Dean: Traci Fahimi
Academic Chair: Bennet Tchaikovsky, CPA, Esq.
Faculty: June McLaughlin, Esq., LLM, LLM
Courses in the paralegal studies program provide students with the skills and knowledge needed to work as a paralegal in civil litigation, bankruptcy or estate planning law firms; an understanding of ethical rules and regulations applicable to legal professionals; an overview of legal theory; and a practical introduction to legal research and writing.
A paralegal is an individual who, although not a member of the legal profession, is qualified through education, training, and/or work experience to be employed or retained by a lawyer, law office, governmental agency, or other entity. The paralegal performs specifically delegated substantive legal work under the direction and supervision of an attorney. Some of the services that the paralegal provides for an attorney include legal research; development of law office systems; client interviews; drafts; pleadings; case briefs; legal calendaring; preparing discovery for litigated cases; preparing drafts of wills and trusts; and maintaining client records and files.
The paralegal program at Irvine Valley College prepares students to assist attorneys as paralegals in administrative agencies, corporations, insurance companies, private law firms, government and other legal environments. Emphasis is on training students in the practical application and development of up-to-date paralegal related job skills. In addition, the program introduces students to legal theory.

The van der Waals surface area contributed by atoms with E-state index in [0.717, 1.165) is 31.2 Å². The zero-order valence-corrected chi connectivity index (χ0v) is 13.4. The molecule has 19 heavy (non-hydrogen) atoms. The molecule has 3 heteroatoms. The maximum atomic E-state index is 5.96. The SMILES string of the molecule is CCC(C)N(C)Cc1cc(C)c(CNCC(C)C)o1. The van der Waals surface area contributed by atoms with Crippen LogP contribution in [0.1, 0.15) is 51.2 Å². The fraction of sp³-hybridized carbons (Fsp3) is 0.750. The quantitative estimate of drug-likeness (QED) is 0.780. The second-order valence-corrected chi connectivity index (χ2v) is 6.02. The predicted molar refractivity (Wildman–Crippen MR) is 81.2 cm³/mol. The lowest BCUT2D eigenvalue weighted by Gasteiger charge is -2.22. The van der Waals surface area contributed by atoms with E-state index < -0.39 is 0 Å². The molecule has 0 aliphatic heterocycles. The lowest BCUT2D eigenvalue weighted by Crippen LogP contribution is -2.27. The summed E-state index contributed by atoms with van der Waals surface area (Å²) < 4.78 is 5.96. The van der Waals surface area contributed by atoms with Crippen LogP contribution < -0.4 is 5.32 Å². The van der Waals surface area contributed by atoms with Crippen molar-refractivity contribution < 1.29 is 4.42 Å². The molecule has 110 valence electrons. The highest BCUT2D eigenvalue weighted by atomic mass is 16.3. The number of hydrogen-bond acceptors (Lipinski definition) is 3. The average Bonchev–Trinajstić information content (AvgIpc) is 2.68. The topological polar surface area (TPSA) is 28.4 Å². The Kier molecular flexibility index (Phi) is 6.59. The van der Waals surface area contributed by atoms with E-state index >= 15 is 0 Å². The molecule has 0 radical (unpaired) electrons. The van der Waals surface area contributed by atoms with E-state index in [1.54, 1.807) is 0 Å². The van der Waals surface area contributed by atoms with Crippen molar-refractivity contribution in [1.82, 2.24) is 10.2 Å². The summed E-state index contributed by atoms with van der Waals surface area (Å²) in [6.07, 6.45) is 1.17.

Program Student Learning Outcomes
Upon completion of the paralegal program, students will be able to
- Employ legal terminology competently and generally define the major legal systems and the functions of the law in American society.
- Explain and cite examples of the ethical rules and concerns in the legal profession.
Most paralegals are employed by law firms, corporate legal departments, and various government offices. In these organizations, they can work in many different areas of the law, including litigation, personal injury, corporate law, criminal law, employee benefits, intellectual property, labor law, bankruptcy, immigration, family law, and real estate.
Paralegal Associate of Sciences Degree & Certificate of Achievement Requirements
Students who do not already possess an associate or bachelor degree from a regionally accredited college or university must complete an associate degree (60 units) to receive the Certificate of Achievement. This requirement is in compliance with the ABA Guidelines for paralegal programs. Degree & Certificate of Achievement candidate students are required to attend a paralegal orientation or a counseling session. Students must achieve a grade point average of 2.0 or higher in each paralegal studies course.
Paralegal studies course work taken at other institutions in an ABA approved program, with approval by the paralegal studies department, will qualify for no more than nine (9) units of transfer credit in legal specialty courses in the paralegal studies certificate program. Upon completion of the degree program, students will be awarded an associate degree in Paralegal Studies and a Certificate of Achievement in Paralegal Studies approved by the American Bar Association.
Students possessing a transferable associate or bachelor degree from a regionally accredited college or university, with official transcripts on file at Irvine Valley College, will be awarded a Certificate of Achievement in Paralegal Studies approved by the American Bar Association upon completion of the required courses..
ProgramsAssociate in ScienceCertificate of AchievementCertificate of Proficiency